There was something so natural and winning in Clara's resigned way of looking at these stores in detail, as Herbert pointed them out, — and something so confiding, loving, and innocent, in her modest manner of yielding herself to Herbert's embracing arm — and something so gentle in her, so much needing protection on Mill Pond Bank, by Chinks's Basin, and the Old Green Copper Rope-Walk, with Old Barley growling in the beam — that I would not have undone the engagement between her and Herbert, for all the money in the pocket-book I had never opened.
I was looking at her with pleasure and admiration, when suddenly the growl swelled into a roar again, and a frightful bumping noise was heard above, as if a giant with a wooden leg were trying to bore it through the ceiling to come to us. Upon this Clara said to Herbert, "Papa wants me, darling!" and ran away.
"There is an unconscionable old shark for you!" said Herbert. "What do you suppose he wants now, Handel?"
"I don't know," said I. "Something to drink?"
"That's it!" cried Herbert, as if I had made a guess of extraordinary merit. "He keeps his grog ready-mixed in a little tub on the table. Wait a moment, and you'll hear Clara lift him up to take some. — There he goes!" Another roar, with a prolonged shake at the end. "Now," said Herbert, as it was succeeded by silence, "he's drinking. Now," said Herbert, as the growl resounded in the beam once more, "he's down again on his back!"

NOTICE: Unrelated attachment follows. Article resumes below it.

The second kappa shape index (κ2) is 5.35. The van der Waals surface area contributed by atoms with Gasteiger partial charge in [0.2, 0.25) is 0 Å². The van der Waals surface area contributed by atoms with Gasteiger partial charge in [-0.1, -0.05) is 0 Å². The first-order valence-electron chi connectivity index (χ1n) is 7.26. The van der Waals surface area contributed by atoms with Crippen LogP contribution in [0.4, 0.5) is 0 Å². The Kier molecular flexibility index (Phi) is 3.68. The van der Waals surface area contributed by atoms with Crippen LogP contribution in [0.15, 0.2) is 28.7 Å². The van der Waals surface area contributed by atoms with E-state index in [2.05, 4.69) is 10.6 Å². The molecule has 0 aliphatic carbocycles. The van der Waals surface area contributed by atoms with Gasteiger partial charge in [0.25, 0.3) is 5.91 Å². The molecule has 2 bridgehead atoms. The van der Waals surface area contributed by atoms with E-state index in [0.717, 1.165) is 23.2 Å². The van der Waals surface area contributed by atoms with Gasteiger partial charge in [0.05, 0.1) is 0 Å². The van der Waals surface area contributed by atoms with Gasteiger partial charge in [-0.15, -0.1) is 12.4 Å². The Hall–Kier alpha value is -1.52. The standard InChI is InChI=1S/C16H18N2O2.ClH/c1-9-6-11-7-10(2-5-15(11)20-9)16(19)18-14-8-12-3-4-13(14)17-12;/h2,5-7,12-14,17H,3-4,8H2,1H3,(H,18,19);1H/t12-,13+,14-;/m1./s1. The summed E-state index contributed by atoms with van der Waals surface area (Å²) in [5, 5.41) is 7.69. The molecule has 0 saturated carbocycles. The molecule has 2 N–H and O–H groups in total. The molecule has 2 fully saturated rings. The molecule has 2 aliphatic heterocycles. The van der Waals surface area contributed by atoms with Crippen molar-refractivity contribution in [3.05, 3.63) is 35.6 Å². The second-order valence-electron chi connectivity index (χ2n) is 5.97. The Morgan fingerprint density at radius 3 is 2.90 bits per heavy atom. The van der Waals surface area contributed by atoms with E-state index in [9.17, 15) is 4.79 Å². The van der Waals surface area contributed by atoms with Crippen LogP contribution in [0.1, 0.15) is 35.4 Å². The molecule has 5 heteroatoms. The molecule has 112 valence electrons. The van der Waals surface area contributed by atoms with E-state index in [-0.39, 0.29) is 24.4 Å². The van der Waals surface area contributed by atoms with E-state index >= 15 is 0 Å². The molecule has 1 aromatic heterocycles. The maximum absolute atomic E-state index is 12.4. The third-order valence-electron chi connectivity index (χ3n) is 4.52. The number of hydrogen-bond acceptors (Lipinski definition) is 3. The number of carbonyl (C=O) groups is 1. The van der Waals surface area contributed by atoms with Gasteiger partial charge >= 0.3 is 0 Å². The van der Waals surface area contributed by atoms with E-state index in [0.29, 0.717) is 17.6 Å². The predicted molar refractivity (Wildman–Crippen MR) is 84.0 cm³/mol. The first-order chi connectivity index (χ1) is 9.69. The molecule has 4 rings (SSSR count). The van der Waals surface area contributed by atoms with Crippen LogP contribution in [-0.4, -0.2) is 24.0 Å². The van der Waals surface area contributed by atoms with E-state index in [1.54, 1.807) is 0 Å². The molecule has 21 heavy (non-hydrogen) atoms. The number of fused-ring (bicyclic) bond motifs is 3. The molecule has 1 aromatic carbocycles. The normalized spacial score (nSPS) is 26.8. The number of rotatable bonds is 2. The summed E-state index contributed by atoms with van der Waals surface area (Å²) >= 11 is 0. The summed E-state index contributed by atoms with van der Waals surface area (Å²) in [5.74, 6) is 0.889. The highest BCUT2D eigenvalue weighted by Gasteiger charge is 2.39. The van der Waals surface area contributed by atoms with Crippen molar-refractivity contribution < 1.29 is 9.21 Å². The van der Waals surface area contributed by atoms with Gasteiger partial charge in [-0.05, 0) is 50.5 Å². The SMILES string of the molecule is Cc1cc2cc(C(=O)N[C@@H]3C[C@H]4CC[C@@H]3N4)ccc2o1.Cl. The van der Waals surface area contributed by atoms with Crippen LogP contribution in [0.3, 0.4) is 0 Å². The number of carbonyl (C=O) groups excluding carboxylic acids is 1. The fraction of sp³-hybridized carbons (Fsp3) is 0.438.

Clara returned soon afterwards, and Herbert accompanied me up-stairs to see our charge. As we passed Mr. Barley's door, he was heard hoarsely muttering within, in a strain that rose and fell like wind, the following Refrain; in which I substitute good wishes for something quite the reverse.
"Ahoy! Bless your eyes, here's old Bill Barley. Here's old Bill Barley, bless your eyes. Here's old Bill Barley on the flat of his back, by the Lord. Lying on the flat of his back, like a drifting old dead flounder, here's your old Bill Barley, bless your eyes. Ahoy! Bless you."
In this strain of consolation, Herbert informed me the invisible Barley would commune with himself by the day and night together; often while it was light, having, at the same time, one eye at a telescope which was fitted on his bed for the convenience of sweeping the river.
In his two cabin rooms at the top of the house, which were fresh and airy, and in which Mr. Barley was less audible than below, I found Provis comfortably settled. He expressed no alarm, and seemed to feel none that was worth mentioning; but it struck me that he was softened — indefinably, for I could not have said how, and could never afterwards recall how when I tried; but certainly.
The opportunity that the day's rest had given me for reflection, had resulted in my fully determining to say nothing to him respecting Compeyson. For anything I knew, his animosity towards the man might otherwise lead to his seeking him out and rushing on his own destruction. Therefore, when Herbert and I sat down with him by his fire, I asked him first of all whether he relied on Wemmick's judgment and sources of information?
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